On March 7, in a decision following a trial on the merits, the Delaware Court of Chancery held an investment bank liable to a selling company's shareholders for the bank's conduct during the sale process. In re Rural Metro Corp. Stockholders Litig., C.A. No. 6350-VCL (Del. Ch. Mar. 7, 2014). This decision is the latest in a string of post-Financial Crisis cases in which the Chancery Court has closely scrutinized the actions of investment banks in M&A transactions, and there is no reason to think the trend will end any time soon.

Summary            

Vice Chancellor Laster held the investment bank liable for aiding and abetting fiduciary duty breaches by the Rural/Metro Corp. board of directors in connection with the sale of the company to a financial sponsor. The court found, among other things, that the investment bank took actions that were not authorized by the board (its formal authorization extended only to analyzing the range of available strategic alternatives) and that the sale process was tainted by the investment bank's desire to get the inside track on financing another deal in the same industry. The investment bank also sought to provide buy-side financing to the ultimately successful bidder for Rural/Metro, and the court found that those efforts were not adequately disclosed to the board. The court concluded that the bank's actions created an unreasonable process, caused the target board to act without sufficient information, and ultimately resulted in a lower sale price.  

Key Takeaways 

  • Rural Metro is the most recent in a growing line of post-Financial Crisis cases, including Del Monte and El Paso, in which investment banks have been criticized for alleged conflicts. In re Del Monte Foods Co. S'holders Litig., 25 A.3d 813 (Del. Ch. 2011); In re El Paso Corp. S'holder Litig., 41 A.3d 432 (Del. Ch. 2012). The underlying theory of these cases is that a bank that advises a selling company can have interests that diverge from those of its client, and that a deal process can be tainted when a selling board does not take steps to police those potential conflicts, or when a bank pursues its diverging interests without making appropriate disclosures to the board.
  • In the eyes of the Chancery Court, banker conflicts can arise in multiple ways. The court has perceived conflicts when a sell-side bank also seeks to provide buy-side financing (as in Del Monte and Rural Metro), or when the bank is simultaneously pursuing other deals in the same industry (as in Rural Metro). The Chancery Court is seemingly open to arguments about banker conflicts based on the special circumstances of each deal, which means that directors and bankers need to be alert to potential conflicts before they arise.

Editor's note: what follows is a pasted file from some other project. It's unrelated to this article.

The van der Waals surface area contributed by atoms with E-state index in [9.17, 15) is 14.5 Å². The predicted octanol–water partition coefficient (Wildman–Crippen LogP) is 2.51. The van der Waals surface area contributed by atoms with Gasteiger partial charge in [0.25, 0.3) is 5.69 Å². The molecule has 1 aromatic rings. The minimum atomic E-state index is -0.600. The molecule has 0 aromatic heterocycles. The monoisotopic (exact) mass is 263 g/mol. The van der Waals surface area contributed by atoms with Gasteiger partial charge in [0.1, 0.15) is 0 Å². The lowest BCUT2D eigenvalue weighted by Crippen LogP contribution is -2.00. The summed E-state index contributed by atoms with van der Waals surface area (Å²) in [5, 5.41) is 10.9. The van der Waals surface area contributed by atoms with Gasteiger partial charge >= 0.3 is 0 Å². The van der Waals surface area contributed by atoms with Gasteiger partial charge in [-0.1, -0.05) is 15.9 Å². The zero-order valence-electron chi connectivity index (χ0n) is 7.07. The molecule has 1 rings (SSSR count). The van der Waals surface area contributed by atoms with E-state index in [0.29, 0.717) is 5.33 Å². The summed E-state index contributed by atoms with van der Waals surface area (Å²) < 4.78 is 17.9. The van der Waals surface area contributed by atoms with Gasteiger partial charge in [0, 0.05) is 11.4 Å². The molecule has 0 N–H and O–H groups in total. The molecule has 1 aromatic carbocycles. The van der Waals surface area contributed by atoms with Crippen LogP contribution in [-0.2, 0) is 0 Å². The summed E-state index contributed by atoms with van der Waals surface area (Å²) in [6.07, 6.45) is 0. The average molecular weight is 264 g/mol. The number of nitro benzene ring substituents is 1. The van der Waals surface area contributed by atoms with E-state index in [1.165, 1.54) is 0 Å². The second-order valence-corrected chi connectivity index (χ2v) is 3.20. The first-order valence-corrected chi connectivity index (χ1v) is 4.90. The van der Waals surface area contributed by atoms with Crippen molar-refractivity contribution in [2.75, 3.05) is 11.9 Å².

• Boilerplate provisions in engagement letters warning of potential conflicts, and other general advance notice about the potential for staple financing, may be viewed by courts as insufficient to protect investment banks from liability for failure to affirmatively disclose conflicts to their clients. Put simply, the cases indicate that an informed waiver may require that the potential conflict be specifically disclosed, and appropriate ethical walls must be set up and observed in the event of any waived conflicts.
  • After Rural Metro, investment banks—particularly sell-side advisors—are likely to be increasingly targeted in deal litigation. Aiding and abetting claims against investment bankers may be more likely to survive motions to dismiss given the Rural Metro court's finding that an exculpatory provision in a company's certificate of incorporation does not insulate an advisor from liability. Duty of care breaches that would not give rise to liability for directors because of a 102(b)(7) exculpatory provision can, at least according to Rural Metro, still give rise to aiding and abetting liability for bankers.
  • To ensure effective board oversight, directors must do what is necessary to stay informed and place meaningful restrictions on investment banks' behavior. Courts may deem a failure to seek out information about potential conflicts, or to monitor the banker's conduct, to result in breaches of the directors' fiduciary duties, even where information has been hidden from the directors.
  • Decisions like Rural Metro may signal the demise of staple financing by sell-side advisors for the foreseeable future. Given the ubiquity of shareholder litigation in the M&A context and the increased focus on investment banks' behavior, banks may conclude that it is not worth the risk, and directors of selling companies may decline to permit their advisors to participate in staple financing arrangements. 


As we have previously noted, judicial scrutiny of investment banks in the transactional context has increased significantly since the Financial Crisis. While we believe this scrutiny may in many instances be unnecessary and could distract from the key questions of whether the board itself exercised informed and unbiased decision-making and whether shareholders were harmed, it is clear that isolated aspects of transaction processes will continue to be closely examined.